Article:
• Anaemia

    • Small kidneys on ultrasound (sometimes scarred) - suggestive of advanced CKD.

  • If the patient is acutely unwell or hypovolaemic, this points towards AKI.[9]

  • Remember that pre-existing CKD is a risk factor for AKI.

  • Repeat blood testing along with reference to historical creatinine values is the key to confirming or ruling out AKI.

Practical tip

Beware false positive rises in creatinine, for example:[1][9]

  • Recent use of trimethoprim can lead to a rise in serum creatinine that does not reflect any change in glomerular filtration rate

  • Serum creatinine falls during pregnancy so a rise in creatinine after recent delivery may be a false positive.

Staging the AKI

Stage the severity of AKI according to KDIGO criteria.[4][69][70]

  • The stage of AKI is determined by the extent to which serum creatinine rises or urine output falls.

  • The 2012 KDIGO AKI definition and staging criteria are internationally recognised. They harmonised the earlier RIFLE (Risk, Injury, Failure, Loss of kidney function, and End stage kidney disease) and AKIN (Acute Kidney Injury Network) definitions.[69][70]

Stage the AKI using whichever one of serum creatinine or urine output gives the higher stage.[1][13]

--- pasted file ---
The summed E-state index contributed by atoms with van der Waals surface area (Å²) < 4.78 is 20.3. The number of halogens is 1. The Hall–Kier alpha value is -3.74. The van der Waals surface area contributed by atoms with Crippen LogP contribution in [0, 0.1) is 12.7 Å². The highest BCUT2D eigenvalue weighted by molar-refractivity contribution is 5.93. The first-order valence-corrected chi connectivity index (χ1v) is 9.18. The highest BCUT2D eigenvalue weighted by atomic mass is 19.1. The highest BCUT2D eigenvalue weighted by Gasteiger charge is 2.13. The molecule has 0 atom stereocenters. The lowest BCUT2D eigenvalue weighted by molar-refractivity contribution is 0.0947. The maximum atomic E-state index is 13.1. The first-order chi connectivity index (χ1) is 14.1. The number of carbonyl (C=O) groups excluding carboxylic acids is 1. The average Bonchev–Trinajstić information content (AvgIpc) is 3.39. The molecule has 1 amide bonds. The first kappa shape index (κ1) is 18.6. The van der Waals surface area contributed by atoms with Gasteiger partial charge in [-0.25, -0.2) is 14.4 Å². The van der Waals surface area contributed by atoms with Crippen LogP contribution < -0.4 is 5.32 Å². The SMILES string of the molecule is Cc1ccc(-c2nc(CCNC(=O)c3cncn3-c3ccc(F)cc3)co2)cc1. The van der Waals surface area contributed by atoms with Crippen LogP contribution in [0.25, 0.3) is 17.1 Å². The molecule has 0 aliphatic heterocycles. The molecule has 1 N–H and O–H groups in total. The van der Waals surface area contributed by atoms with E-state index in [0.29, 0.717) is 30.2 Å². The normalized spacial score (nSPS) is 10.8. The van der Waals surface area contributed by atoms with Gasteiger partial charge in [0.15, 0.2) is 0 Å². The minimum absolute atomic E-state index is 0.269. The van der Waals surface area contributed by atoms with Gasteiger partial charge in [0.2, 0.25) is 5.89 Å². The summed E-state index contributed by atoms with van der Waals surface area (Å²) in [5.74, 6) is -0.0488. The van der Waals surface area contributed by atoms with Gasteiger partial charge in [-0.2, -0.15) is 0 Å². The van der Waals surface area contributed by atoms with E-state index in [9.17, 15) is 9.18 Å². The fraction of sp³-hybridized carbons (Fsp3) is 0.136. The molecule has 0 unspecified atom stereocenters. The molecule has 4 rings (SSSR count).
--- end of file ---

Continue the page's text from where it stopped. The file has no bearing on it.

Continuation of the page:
A higher stage of AKI is associated with a greater risk of death as well as increased likelihood of needing RRT.[13]

AKI staging criteria

AKI Stage[1][62]

Serum creatinine (SCr) criteria*

Urine output criteria

Stage 1

  • SCr rise of ≥26 micromol/L within 48 hours

    or

  • SCr increase to 1.5 to 1.9 times baseline 

  • <0.5 mL/kg/h for at least 6 consecutive hours

Stage 2

  • SCr increase to 2 to 2.9 times baseline

  • <0.5 mL/kg/h for at least 12 consecutive hours

Stage 3

  • SCr increase to ≥3 times baseline

    or

  • SCr rise to ≥354 micromol/L

    or

  • Patient initiated on RRT (irrespective of AKI stage at time of initiation)

  • <0.3 mL/kg/h for at least 24 consecutive hours

    or

  • Anuria for 12 hours

*Baseline SCr is the lowest level in the last 7 days or, if not available, the lowest within the previous 3 months.

Practical tip

Even relatively minor changes in serum creatinine levels are associated with a significant increase in mortality.[62]

  • In a person with normal kidney function, a rise of creatinine above the normal range reflects a loss of more than 50% of function and a significant loss in kidney reserve.

Mortality rises sharply with increasing stage of AKI.

AKI during hospital admission is associated with an overall mortality of greater than 20% whereas stage 3 AKI is associated with >35% mortality.[3][9][10]